To assess a quality improvement initiative aimed at improving clinic utilization and encounter and intervention workload capture for clinical pharmacy specialists. This initiative aided in justification of clinical pharmacy services, identification of clinical areas for intervention, and incorporation of all modalities to appropriately document clinical care.
In order to objectively demonstrate clinical pharmacy service value to stakeholders, pharmacy administrators and clinical pharmacy specialists at the North Florida/South Georgia Veterans Health System performed clinic scheduling and profile reviews using data extracted from the Veterans Health Administration electronic health record and analytic software. Outpatient clinical pharmacy specialty practice areas were primarily investigated; the specialty areas included are as follows: cardiology, infectious disease, mental health, oncology, pain management/palliative care, and specialty clinics (a collection of medical and surgical subspecialties). The first intervention entailed completing a worksheet and assessing clinic utilization data. Then, an evaluation was performed to assess the number of encounters, clinical interventions, clinic modalities, and coding for each clinic. Next, a meeting was arranged with each like clinical pharmacy specialist practice group to discuss this collected data. During these meetings, the delineation of where workload was generated and the activities taking place in an average workday were discussed. Finally, clinics were adjusted to reflect appropriate clinic coding and mapping of the average workday. Metrics were evaluated pre intervention (October through December 2017) and post intervention (July through September 2018).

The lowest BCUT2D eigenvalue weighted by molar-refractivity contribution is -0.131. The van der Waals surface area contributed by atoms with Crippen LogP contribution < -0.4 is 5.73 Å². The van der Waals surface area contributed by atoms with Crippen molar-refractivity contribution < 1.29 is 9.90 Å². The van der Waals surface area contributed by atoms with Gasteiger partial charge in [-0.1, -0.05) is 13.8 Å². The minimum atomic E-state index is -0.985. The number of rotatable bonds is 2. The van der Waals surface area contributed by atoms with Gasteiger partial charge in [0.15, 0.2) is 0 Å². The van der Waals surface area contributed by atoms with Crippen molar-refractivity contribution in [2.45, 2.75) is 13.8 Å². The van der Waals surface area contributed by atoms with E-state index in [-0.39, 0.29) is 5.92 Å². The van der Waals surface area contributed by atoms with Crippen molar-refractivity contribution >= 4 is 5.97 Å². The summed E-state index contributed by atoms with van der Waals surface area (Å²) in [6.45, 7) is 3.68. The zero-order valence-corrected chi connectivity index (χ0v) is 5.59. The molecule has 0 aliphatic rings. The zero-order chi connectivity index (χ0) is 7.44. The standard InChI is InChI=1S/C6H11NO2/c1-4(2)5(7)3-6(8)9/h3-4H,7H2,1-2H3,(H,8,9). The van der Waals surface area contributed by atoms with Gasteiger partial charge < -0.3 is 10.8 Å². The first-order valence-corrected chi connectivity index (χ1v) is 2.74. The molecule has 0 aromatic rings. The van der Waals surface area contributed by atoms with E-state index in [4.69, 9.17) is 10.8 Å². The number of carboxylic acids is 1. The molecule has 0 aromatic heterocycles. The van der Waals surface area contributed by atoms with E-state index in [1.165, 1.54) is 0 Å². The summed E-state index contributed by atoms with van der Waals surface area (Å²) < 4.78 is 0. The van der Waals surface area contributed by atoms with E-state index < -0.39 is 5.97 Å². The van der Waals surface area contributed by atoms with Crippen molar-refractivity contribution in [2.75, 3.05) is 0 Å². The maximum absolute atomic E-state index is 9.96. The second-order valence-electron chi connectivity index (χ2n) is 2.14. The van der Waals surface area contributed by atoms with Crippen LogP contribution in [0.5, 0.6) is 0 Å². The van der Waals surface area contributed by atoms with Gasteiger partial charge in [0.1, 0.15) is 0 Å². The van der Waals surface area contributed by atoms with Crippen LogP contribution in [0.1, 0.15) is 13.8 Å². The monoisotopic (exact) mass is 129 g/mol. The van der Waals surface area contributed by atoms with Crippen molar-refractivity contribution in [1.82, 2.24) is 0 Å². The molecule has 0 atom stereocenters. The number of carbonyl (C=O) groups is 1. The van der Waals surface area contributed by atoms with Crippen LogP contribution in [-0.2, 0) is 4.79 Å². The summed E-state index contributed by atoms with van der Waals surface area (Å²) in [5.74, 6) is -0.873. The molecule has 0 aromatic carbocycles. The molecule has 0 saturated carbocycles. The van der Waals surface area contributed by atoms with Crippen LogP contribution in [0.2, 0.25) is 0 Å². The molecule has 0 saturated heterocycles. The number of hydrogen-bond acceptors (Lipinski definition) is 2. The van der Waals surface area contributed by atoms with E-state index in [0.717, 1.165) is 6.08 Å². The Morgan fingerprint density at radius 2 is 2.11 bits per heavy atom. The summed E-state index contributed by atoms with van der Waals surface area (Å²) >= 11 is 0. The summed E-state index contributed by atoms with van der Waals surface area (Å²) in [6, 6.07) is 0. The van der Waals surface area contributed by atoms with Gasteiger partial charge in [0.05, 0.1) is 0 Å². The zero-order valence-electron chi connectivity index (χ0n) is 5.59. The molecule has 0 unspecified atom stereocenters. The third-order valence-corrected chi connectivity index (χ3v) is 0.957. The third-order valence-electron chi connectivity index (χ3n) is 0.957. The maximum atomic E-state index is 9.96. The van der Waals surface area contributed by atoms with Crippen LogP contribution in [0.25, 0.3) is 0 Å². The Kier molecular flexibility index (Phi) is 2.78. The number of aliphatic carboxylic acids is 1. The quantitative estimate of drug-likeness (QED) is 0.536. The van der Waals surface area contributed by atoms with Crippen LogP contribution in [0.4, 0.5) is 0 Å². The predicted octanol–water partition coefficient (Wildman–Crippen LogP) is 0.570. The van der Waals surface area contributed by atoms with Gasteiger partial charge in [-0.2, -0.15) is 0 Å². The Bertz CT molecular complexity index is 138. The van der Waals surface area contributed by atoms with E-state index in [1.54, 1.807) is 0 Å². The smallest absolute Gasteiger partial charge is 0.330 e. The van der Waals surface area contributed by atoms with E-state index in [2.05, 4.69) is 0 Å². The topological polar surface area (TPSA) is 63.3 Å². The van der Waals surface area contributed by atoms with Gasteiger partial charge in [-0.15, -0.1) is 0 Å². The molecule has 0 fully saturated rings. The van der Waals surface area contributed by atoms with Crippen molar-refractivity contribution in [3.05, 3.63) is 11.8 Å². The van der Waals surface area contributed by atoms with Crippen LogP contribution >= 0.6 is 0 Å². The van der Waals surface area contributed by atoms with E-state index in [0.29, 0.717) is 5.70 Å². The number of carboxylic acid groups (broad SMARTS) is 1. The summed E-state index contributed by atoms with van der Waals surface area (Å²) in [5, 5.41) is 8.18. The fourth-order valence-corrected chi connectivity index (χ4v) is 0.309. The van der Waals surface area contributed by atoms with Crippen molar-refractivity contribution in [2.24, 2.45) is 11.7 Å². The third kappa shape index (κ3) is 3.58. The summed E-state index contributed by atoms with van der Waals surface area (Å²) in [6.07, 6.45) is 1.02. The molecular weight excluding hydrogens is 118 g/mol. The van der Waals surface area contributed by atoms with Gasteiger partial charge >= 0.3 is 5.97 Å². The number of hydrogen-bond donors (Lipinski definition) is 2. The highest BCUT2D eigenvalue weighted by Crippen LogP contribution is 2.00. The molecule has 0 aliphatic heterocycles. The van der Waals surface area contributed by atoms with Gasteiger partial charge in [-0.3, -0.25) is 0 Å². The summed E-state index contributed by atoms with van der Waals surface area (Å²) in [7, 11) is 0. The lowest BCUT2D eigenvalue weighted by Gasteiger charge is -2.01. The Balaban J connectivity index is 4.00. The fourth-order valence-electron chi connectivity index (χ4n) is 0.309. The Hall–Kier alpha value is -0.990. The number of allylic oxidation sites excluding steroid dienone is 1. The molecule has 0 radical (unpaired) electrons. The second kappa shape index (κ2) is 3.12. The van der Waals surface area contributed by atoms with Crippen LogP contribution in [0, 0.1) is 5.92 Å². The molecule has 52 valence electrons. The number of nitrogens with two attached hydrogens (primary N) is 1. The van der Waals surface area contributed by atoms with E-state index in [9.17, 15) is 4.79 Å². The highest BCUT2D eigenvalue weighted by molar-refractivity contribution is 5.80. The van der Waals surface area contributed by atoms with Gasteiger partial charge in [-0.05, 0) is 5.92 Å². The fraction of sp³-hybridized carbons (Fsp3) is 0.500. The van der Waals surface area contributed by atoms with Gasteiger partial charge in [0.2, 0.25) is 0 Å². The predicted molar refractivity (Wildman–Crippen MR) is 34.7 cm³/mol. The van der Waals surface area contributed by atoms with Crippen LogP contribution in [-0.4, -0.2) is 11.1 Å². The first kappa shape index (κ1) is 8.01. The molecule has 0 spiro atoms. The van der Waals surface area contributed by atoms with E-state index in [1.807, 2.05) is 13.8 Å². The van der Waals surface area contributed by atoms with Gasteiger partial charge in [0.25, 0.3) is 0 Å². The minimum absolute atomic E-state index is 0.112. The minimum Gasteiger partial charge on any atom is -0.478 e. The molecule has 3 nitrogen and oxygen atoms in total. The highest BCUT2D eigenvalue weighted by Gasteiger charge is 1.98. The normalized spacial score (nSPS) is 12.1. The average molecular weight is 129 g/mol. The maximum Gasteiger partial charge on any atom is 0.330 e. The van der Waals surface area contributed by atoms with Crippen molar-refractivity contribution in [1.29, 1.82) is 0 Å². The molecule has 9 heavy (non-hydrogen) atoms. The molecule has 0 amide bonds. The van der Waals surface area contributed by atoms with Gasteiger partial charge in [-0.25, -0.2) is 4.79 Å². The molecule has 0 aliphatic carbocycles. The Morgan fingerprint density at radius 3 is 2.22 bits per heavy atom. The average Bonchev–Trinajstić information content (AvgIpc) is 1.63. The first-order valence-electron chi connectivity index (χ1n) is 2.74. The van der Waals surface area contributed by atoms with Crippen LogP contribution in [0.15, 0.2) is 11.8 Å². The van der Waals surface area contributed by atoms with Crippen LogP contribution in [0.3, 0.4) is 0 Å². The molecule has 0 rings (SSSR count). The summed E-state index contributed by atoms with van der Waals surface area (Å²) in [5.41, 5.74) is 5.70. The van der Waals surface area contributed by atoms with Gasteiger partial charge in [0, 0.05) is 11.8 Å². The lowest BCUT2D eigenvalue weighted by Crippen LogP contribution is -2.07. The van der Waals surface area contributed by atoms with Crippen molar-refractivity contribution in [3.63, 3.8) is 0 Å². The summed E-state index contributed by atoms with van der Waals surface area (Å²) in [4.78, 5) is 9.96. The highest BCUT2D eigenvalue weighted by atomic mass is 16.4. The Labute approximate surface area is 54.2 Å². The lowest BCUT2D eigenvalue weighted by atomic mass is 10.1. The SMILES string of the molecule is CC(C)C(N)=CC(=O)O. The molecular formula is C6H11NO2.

After intervention, there were statistically significant increases in clinic utilization, total encounters completed, and total interventions recorded in the composite group of clinical pharmacy specialists.
The increases in clinic utilization, total encounters, and interventions observed for the clinical pharmacy specialists suggest the beneficial role of pharmacy administrators’ collaboration with clinical pharmacy specialists to improve workload capture and access to quality care, to justify clinical pharmacy services, and to identify opportunities for pharmacy clinical intervention.

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